Anatomy of a PC crash: 7 scenarios, and how to avoid them

Ah, the dreaded Blue Screen of Death. If you know its common causes, you can usually stop it before it borks your system.

By Alex Cocilova, PC World |  Hardware, pc crash

First there's a little stutter. Next a program hangs, and a funny noise creeps from your machine. Then that familiar blue screen slaps you in the face. Your computer just crashed, and all you can do is sit in the awkward silence of a restart, and hope it wasn't fatal.

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There are many possible causes for these hellish episodes, and it's important to be educated on the why and hows of PC crashes to prevent them in the future. After all, the next crash could be your PC's last. Following is a rundown of seven common causes and solutions.

Hardware conflicts

Many blue screens are a result of hardware and installation conflicts. All of your system's components consume IRQs (interrupt request channels) when installed, and every device requires its own channel to function properly. When two devices share the same channel and are used simultaneously, a crash can occur.

Thumb through your Device Manager, and look for any devices marked with a yellow exclamation point. These are the ones with issues, and can usually be fixed with a driver update. Just search your device manufacturer's website for the latest driver software, or, in a pinch, reinstall the offending hardware itself.

Bad RAM

Bad memory is to blame for many blue screens and failed boots. Fortunately, however, your RAM modules are some of the easiest components to check and replace.

First, use the software utility Memtest86+ to ensure your RAM is the problem. If errors arise, you next need to determine exactly which memory stick is to blame. To do this, remove all the sticks from your systemsave one inserted in the primary memory slot. If the system boots fine, and no errors are detected in Memtest86+, continue testing in the same fashionone stick at a time, inserted in the primary slotuntil the system fails to boot, or Memtest86+ indicates problems.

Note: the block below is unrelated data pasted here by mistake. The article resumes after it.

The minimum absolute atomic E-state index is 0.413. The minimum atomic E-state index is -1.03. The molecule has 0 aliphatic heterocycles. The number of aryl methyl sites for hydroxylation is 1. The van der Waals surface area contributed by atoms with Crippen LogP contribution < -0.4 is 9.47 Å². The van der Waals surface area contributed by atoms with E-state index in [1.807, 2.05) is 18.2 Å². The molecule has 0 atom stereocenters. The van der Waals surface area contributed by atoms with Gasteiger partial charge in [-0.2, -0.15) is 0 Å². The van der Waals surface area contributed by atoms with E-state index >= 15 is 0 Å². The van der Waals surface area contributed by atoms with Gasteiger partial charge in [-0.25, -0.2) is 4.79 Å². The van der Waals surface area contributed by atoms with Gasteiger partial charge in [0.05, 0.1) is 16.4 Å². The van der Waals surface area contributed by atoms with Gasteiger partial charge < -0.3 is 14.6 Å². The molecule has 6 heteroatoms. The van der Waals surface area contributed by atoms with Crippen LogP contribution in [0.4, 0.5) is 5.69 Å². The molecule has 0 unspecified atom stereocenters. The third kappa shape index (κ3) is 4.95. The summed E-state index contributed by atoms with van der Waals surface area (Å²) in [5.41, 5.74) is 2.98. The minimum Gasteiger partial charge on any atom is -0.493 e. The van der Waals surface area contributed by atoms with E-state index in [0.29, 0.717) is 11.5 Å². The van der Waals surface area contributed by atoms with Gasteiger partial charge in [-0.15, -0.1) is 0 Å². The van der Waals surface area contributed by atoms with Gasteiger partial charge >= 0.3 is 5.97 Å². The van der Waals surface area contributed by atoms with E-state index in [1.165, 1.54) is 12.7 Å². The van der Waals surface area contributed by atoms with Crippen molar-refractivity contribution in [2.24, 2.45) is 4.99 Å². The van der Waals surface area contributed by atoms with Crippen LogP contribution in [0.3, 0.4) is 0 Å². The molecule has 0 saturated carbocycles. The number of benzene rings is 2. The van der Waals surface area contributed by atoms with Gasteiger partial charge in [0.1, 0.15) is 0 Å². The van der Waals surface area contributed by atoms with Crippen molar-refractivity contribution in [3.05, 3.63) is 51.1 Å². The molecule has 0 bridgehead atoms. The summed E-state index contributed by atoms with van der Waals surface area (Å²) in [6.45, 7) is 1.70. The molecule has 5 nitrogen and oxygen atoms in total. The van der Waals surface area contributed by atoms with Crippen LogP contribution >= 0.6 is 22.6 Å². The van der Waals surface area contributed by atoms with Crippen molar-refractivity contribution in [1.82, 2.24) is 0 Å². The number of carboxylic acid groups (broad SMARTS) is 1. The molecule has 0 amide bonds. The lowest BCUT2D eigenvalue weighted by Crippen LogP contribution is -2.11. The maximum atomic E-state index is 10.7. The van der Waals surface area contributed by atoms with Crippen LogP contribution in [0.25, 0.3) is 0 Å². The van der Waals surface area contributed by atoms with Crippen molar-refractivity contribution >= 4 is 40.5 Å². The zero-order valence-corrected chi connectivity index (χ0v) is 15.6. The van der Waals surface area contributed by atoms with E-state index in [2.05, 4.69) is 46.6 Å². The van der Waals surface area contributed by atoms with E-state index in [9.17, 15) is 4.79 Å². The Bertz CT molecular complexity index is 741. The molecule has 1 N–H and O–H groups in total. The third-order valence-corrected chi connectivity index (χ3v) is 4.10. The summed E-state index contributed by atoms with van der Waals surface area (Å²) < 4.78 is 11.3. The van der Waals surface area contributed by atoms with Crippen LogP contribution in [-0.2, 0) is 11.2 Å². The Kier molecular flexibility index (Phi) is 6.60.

Eventually, you'll nail down exactly which memory module is causing trouble, and then you can replace it with a fresh, clean stick (just make it's fully compatible with your motherboard and other sticks of RAM).

Heat is thy enemy

Computers get hot. We know this from the loud fans bolted inside our desktops, and the alarming burning sensation we feel on our legs after using a laptop for too long. Everything inside a PC generates heat, and heat can cause components to become unstable and crash your PC. Indeed, computers are designed to crash as a last-ditch effort to protect their own internal components from permanent heat damage.

If you suspect your PC isn't effectively dispersing enough heat, first check to make sure all your fans are spinning properly. If one isn't moving, or appears to be spinning abnormally slow, check its connections to make sure it's properly powered. If all appears fine, but the fan still isn't doing its job, it's best to replace it.

Next make sure that all of your PC's vents, grates and filters are unhindered by dust, pet hair and other gross materials that prevent proper airflow. These areas are hotbeds (pun intended) for heat buildup. If you find any problem areas (see the disgusting example below), use a can of compressed air to clear the airways.


Originally published on PC World |  Click here to read the original story.
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